When Margaret Negrelli, the chapter leader at PS 370 in Brighton Beach, Brooklyn, attempted to get the COVID-19 vaccine on her own, her doctor said it would be a while before she would have access to it and urged her to sign up for any program available. Not long after, she received an email from the UFT asking her if she was interested in getting the vaccine through the union’s new distribution network.
“A couple of days after that, I received an email saying I was matched with NYU Langone and the next day I received an appointment, with options on where to go for the vaccine,” said Negrelli, who received her first dose on Jan. 13. “The union came through with flying colors.”
Negrelli is one of more than 25,000 teachers and other educators who have told the UFT they are interested in receiving the vaccine right away as part of the UFT program to accelerate distribution of the vaccine to its members. Another 2,000 have said they will get it in the future. By early February, nearly 13,000 members had been matched to a provider.
Given the vaccine shortage, the union gave priority to in-service members who currently have an in-person school assignment. But the objective was to make the vaccine available to as many members as possible so no vaccine is left sitting on the shelf.
The UFT vaccine program connects members directly to either NYU Langone Health or EmblemHealth’s AdvantageCare Physicians, eliminating the need for members to search for vaccine locations on their own.
“It’s very easy to sign up,” said Lauren Gottlieb-Mora, an in-person teacher at PS 151 in Astoria, Queens, who was also matched with NYU Langone Health and received the vaccine on Jan. 15. “I felt the union had a magic wand. I was so impressed with the organization of the program that I wrote a letter to Mr. Mulgrew.”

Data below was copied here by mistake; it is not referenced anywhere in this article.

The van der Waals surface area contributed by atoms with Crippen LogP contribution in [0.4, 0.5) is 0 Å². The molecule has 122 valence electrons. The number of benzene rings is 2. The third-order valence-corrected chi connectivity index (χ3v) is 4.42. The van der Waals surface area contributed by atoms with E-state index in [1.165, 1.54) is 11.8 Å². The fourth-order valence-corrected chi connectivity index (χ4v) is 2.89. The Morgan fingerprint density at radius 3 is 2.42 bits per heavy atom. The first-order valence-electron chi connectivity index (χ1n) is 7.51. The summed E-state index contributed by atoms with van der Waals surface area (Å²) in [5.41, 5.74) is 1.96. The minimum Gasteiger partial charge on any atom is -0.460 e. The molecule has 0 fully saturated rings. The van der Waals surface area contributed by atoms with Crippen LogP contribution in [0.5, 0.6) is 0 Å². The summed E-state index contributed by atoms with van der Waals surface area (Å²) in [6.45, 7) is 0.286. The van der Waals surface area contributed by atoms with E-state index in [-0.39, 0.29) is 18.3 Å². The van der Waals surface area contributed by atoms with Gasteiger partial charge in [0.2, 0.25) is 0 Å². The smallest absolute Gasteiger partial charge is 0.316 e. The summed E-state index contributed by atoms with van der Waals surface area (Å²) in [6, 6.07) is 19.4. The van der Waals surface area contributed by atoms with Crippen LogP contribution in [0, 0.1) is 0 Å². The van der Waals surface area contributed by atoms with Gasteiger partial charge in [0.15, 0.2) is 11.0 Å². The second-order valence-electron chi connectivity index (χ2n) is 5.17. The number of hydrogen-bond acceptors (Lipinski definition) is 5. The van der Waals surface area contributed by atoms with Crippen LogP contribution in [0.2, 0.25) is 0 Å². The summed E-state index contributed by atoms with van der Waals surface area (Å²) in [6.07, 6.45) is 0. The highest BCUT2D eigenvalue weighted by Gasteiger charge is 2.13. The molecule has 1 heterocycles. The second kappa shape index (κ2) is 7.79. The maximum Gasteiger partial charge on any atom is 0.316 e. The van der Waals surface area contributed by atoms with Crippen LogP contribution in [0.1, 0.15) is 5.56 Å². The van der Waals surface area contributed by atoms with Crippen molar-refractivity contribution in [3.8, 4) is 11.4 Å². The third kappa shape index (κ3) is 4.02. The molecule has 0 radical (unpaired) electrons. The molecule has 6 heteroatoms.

The UFT program supplements other city vaccination sites, which educators can also use.
Natalie Hookway, an occupational therapist at K141@IS71 in Prospect-Lefferts Gardens in Brooklyn, received the first of the two COVID vaccines on Jan. 11 at a city site.
“I’m starting the journey of being protected from this horrible virus,” she said.
Pedro Dones, a math teacher at the MS 363/Academy for Personal Leadership and Excellence in the Fordham section of the Bronx, made his way to the North Central Bronx Hospital, also as part of the city’s vaccination program, to be immunized on Jan. 11. “I was born there, so it was fitting,” said Dones, a winner of the city Department of Education’s Big Apple Awards in 2020.
Dones waited three hours to get the vaccine, but he wasn’t complaining. “I waited 10 months for this; I could wait three hours,” Dones said. He urged anyone on the fence about the vaccine to “speak to a doctor you trust.”
Middle schools, which have been remote since mid-November, are scheduled to reopen on Feb. 25. Dones is eager to get back to the classroom.
“If this gets me one step closer to being with my kids again — which is what I live for — I’m taking the vaccine,” said Dones. “I miss my kids. I need them as much as they need me.”